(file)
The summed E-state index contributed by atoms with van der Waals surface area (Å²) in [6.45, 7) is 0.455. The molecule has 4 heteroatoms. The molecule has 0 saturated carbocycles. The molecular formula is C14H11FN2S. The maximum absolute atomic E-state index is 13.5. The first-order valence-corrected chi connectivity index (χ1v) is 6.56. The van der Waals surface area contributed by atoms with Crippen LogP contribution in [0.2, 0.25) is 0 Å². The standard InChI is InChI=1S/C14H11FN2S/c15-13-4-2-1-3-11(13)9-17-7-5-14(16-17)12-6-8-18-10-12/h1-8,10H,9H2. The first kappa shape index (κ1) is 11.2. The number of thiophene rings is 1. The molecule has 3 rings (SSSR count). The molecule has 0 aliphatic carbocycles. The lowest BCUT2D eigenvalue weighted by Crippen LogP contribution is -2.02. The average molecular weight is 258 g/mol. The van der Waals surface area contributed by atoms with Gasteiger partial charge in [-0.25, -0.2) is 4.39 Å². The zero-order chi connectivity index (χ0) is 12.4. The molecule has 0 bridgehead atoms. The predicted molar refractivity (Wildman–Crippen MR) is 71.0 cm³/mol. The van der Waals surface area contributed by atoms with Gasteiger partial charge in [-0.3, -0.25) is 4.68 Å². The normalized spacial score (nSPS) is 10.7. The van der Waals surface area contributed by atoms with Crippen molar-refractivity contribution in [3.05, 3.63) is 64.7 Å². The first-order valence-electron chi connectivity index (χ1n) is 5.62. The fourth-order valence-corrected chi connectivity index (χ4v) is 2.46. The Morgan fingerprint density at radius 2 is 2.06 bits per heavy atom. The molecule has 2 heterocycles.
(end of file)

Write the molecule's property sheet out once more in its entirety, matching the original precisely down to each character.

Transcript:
The summed E-state index contributed by atoms with van der Waals surface area (Å²) in [6.45, 7) is 0.455. The molecule has 4 heteroatoms. The molecule has 0 saturated carbocycles. The molecular formula is C14H11FN2S. The maximum absolute atomic E-state index is 13.5. The first-order valence-corrected chi connectivity index (χ1v) is 6.56. The van der Waals surface area contributed by atoms with Crippen LogP contribution in [0.2, 0.25) is 0 Å². The standard InChI is InChI=1S/C14H11FN2S/c15-13-4-2-1-3-11(13)9-17-7-5-14(16-17)12-6-8-18-10-12/h1-8,10H,9H2. The first kappa shape index (κ1) is 11.2. The number of thiophene rings is 1. The molecule has 3 rings (SSSR count). The molecule has 0 aliphatic carbocycles. The lowest BCUT2D eigenvalue weighted by Crippen LogP contribution is -2.02. The average molecular weight is 258 g/mol. The van der Waals surface area contributed by atoms with Gasteiger partial charge in [-0.25, -0.2) is 4.39 Å². The zero-order chi connectivity index (χ0) is 12.4. The molecule has 0 bridgehead atoms. The predicted molar refractivity (Wildman–Crippen MR) is 71.0 cm³/mol. The van der Waals surface area contributed by atoms with Gasteiger partial charge in [-0.3, -0.25) is 4.68 Å². The normalized spacial score (nSPS) is 10.7. The van der Waals surface area contributed by atoms with Crippen molar-refractivity contribution in [3.05, 3.63) is 64.7 Å². The first-order valence-electron chi connectivity index (χ1n) is 5.62. The fourth-order valence-corrected chi connectivity index (χ4v) is 2.46. The Morgan fingerprint density at radius 2 is 2.06 bits per heavy atom. The molecule has 2 heterocycles.